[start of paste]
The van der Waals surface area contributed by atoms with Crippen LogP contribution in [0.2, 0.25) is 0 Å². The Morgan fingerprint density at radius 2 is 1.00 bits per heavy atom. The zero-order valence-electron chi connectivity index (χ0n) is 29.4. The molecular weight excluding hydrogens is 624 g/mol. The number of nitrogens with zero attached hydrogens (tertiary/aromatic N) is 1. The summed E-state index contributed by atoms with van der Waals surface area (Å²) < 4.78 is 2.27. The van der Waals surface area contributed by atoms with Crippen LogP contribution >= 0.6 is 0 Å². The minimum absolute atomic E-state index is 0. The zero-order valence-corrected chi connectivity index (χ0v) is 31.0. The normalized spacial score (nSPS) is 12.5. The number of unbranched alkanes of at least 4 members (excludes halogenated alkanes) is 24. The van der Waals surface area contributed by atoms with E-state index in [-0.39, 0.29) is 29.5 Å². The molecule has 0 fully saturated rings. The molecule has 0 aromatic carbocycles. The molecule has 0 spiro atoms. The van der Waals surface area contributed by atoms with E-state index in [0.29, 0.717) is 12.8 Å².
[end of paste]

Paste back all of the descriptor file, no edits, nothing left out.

The van der Waals surface area contributed by atoms with Crippen LogP contribution in [0.2, 0.25) is 0 Å². The Morgan fingerprint density at radius 2 is 1.00 bits per heavy atom. The zero-order valence-electron chi connectivity index (χ0n) is 29.4. The molecular weight excluding hydrogens is 624 g/mol. The number of nitrogens with zero attached hydrogens (tertiary/aromatic N) is 1. The summed E-state index contributed by atoms with van der Waals surface area (Å²) < 4.78 is 2.27. The van der Waals surface area contributed by atoms with Crippen LogP contribution >= 0.6 is 0 Å². The minimum absolute atomic E-state index is 0. The zero-order valence-corrected chi connectivity index (χ0v) is 31.0. The normalized spacial score (nSPS) is 12.5. The number of unbranched alkanes of at least 4 members (excludes halogenated alkanes) is 24. The van der Waals surface area contributed by atoms with E-state index in [-0.39, 0.29) is 29.5 Å². The molecule has 0 fully saturated rings. The molecule has 0 aromatic carbocycles. The molecule has 0 spiro atoms. The van der Waals surface area contributed by atoms with E-state index in [0.29, 0.717) is 12.8 Å².